Caution: Angry and Hilarious Rant ahead. Beware. Take offense. Adjust your approach to your language.
I have been reeling recently about the amount of words that people say incorrectly, let alone use incorrectly (that’s another blog post). I say that the usage of these words makes you “sound dumb” because when I say that, the people who are guilty look up like prairie dogs from their cubicles to make sure no one is pointing fingers at them. Hopefully, this means they will pay attention to the words falling out from between their sandwich munchers.
Some examples (note: I am not a phonetics Guru, partially because I was rejected from “hookt on Fonix“, and copy/pasting them from Websters would be plagiarism):
The United States President who would say “nuke-u-lar” weapons. It is pronounced “new-clear”, and spelled N-U-C-L-E-A-R. Do you see the words “new” and “clear” in the spelling? Weird how “president” and “precedent” (yes those are two different words that mean different things) came from the same root, maybe that’s why I feel the need to write this post.
The barista who says “Expresso”, not because my local Coffee dive is doing clever marketing about “Fast espresso” but because she probably never stopped to think about it. It is pronounced “Es-press-oh” and spelled E-S-P-R-E-S-S-O, there is no “X” in that word.
Along the same vein as “expresso” you will find people who says “expecially” instead of E-S-P-E-C-I-A-L-L-Y, pronounced “E-special-lee”.
Irregardless of the words above…wait…WTF!? Irregardless? You mean “not-regardless” or “not in spite of everything” or “including everything”? The prefix “ir” means “not” as in “irresponsible use of prefixes”.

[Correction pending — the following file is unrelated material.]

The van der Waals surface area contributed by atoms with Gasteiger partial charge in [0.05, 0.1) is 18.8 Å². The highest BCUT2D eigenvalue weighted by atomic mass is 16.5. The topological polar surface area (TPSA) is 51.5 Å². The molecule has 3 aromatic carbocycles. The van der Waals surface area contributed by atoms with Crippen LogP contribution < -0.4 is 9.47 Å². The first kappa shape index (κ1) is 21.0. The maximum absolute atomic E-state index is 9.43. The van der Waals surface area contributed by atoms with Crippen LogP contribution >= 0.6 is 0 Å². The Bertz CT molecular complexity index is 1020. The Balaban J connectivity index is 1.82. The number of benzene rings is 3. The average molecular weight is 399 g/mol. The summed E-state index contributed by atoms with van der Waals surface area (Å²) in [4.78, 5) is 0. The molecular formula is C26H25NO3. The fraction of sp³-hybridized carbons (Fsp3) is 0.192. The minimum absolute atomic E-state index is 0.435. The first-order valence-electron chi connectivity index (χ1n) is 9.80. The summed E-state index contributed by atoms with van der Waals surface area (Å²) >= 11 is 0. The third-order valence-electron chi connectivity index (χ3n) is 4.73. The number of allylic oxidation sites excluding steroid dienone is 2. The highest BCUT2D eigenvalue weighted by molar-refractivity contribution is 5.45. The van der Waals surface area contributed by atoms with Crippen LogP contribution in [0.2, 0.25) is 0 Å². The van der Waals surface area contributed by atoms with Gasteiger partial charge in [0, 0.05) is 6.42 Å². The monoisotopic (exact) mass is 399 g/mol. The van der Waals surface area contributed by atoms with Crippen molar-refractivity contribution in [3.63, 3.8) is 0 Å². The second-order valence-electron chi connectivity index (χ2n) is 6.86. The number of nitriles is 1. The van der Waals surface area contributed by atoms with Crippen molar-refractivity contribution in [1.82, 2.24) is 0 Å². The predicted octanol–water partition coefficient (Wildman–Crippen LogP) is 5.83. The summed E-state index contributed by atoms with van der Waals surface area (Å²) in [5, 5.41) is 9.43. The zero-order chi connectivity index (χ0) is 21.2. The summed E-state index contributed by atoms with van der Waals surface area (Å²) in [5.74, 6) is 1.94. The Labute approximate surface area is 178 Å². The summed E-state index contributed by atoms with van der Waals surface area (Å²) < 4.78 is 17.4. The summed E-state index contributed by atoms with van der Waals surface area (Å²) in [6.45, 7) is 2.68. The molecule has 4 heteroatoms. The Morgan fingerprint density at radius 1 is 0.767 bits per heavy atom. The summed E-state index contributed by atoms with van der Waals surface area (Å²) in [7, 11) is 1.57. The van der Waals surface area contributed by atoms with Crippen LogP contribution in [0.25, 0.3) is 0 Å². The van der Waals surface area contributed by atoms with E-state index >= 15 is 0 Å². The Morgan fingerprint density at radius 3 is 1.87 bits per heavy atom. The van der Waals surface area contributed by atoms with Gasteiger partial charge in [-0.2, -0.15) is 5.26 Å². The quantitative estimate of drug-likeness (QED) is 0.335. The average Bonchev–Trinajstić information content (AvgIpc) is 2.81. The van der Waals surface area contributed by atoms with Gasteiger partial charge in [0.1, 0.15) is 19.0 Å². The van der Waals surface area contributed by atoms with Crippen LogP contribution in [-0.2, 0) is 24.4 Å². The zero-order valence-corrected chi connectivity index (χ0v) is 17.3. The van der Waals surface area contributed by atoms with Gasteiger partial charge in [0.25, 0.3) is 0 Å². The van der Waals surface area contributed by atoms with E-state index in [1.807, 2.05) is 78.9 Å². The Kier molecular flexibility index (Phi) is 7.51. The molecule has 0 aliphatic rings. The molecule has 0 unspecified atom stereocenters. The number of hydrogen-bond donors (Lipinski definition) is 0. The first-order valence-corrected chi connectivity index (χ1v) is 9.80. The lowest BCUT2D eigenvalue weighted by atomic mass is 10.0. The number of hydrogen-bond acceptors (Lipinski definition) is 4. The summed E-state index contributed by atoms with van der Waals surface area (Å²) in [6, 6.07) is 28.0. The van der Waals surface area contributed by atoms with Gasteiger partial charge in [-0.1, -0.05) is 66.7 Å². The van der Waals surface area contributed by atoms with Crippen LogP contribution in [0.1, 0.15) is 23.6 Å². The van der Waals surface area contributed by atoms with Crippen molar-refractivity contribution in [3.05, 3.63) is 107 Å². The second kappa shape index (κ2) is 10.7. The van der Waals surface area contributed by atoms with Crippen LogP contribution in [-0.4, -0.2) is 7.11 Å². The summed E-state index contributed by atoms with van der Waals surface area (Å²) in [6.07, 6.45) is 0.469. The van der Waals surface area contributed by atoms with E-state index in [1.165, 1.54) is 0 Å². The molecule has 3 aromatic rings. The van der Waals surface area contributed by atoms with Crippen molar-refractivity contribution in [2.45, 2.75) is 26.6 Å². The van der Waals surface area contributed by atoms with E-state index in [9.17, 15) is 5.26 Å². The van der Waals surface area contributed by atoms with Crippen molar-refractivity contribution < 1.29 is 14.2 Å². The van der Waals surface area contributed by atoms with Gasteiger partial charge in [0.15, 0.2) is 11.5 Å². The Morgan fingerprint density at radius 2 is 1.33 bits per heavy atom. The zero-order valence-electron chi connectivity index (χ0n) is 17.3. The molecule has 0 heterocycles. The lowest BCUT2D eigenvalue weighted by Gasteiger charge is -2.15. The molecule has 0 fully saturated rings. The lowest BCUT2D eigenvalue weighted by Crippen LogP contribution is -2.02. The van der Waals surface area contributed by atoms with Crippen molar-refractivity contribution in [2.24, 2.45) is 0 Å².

Supposebly, it is copacetic to mispronounce “supposedly”. It was cute when your 7yr old figured out how to use this word in a sentence and couldn’t pronounce it because their two front teeth were missing, but it is not cute for you as a grown-ass-adult to keep repeating it. S-U-P-P-O-S-E-D-L-Y is pronounced “Sup-pose-ed-lee”.
This next one I have not noticed before, but I am positive I have heard: “All intensive purposes”. When you use this, do you mean to say that for every intense reason behind whatever you are talking about? Or is this more like that time when you couldn’t figure out the easy level Sudoku puzzle and tuned out the world and showers for a weekend until you got it or cheated?
Speaking of Sudoku, it drives me crazy when people say “Soduko”. S-U-D-O-K-O, pronounced “Sue-dough-koo” – Come on, most of you Americans have done the first part of the phonetic spelling (For the slow people I mean, “most of you have sued someone”).
Update: Chipotle is not: Chi-poat-lee, Chi-poat-a-lay, Chi-poat-ul, Chi-polt-ee. It is Spelled: C-H-I-P-O-T-L-E, please take notice of the order of the letters. The P-O-T is not p-o-l-t. L-E is not t-e-e, or u-l. Please be respectful to an amazing place to eat.
Seriously people take these steps:
- Look at the word
- Read the word
- Spell the word
- When you are positive you know what the word it, say the word in trusting company to make sure they don’t laugh
- If and only if (this is a definite statement, no possibilities for error) you can go out on the streets and use it all you want.
I make exceptions for people whose primary language (Read: First language) is not English, and children with missing teeth (see “supposebly” above).
Thank you for reading this lesson on the English language, if you have any more you would like to add please leave them in the comments.
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